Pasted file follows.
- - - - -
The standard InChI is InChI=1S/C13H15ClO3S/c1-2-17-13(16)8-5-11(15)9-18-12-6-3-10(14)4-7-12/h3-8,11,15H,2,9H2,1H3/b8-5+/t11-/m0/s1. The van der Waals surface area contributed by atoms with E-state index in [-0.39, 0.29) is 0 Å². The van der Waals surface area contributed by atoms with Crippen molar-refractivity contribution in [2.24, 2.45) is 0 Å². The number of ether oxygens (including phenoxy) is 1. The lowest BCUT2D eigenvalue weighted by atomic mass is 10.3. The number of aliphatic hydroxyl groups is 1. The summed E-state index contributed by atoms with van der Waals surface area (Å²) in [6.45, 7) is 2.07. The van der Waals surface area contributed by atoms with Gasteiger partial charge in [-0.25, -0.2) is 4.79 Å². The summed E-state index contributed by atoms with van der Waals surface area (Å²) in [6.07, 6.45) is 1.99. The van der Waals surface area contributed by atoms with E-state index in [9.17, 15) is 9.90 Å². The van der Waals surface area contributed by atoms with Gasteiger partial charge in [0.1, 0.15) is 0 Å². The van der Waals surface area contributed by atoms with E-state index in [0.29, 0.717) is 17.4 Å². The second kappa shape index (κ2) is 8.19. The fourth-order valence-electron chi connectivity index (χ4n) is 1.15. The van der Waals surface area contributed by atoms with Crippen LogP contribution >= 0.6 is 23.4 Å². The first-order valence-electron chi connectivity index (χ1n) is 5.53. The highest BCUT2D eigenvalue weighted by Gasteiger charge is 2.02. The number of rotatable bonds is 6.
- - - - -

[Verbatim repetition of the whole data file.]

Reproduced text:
The standard InChI is InChI=1S/C13H15ClO3S/c1-2-17-13(16)8-5-11(15)9-18-12-6-3-10(14)4-7-12/h3-8,11,15H,2,9H2,1H3/b8-5+/t11-/m0/s1. The van der Waals surface area contributed by atoms with E-state index in [-0.39, 0.29) is 0 Å². The van der Waals surface area contributed by atoms with Crippen molar-refractivity contribution in [2.24, 2.45) is 0 Å². The number of ether oxygens (including phenoxy) is 1. The lowest BCUT2D eigenvalue weighted by atomic mass is 10.3. The number of aliphatic hydroxyl groups is 1. The summed E-state index contributed by atoms with van der Waals surface area (Å²) in [6.45, 7) is 2.07. The van der Waals surface area contributed by atoms with Gasteiger partial charge in [-0.25, -0.2) is 4.79 Å². The summed E-state index contributed by atoms with van der Waals surface area (Å²) in [6.07, 6.45) is 1.99. The van der Waals surface area contributed by atoms with E-state index in [9.17, 15) is 9.90 Å². The van der Waals surface area contributed by atoms with Gasteiger partial charge in [0.1, 0.15) is 0 Å². The van der Waals surface area contributed by atoms with E-state index in [0.29, 0.717) is 17.4 Å². The second kappa shape index (κ2) is 8.19. The fourth-order valence-electron chi connectivity index (χ4n) is 1.15. The van der Waals surface area contributed by atoms with Crippen LogP contribution >= 0.6 is 23.4 Å². The first-order valence-electron chi connectivity index (χ1n) is 5.53. The highest BCUT2D eigenvalue weighted by Gasteiger charge is 2.02. The number of rotatable bonds is 6.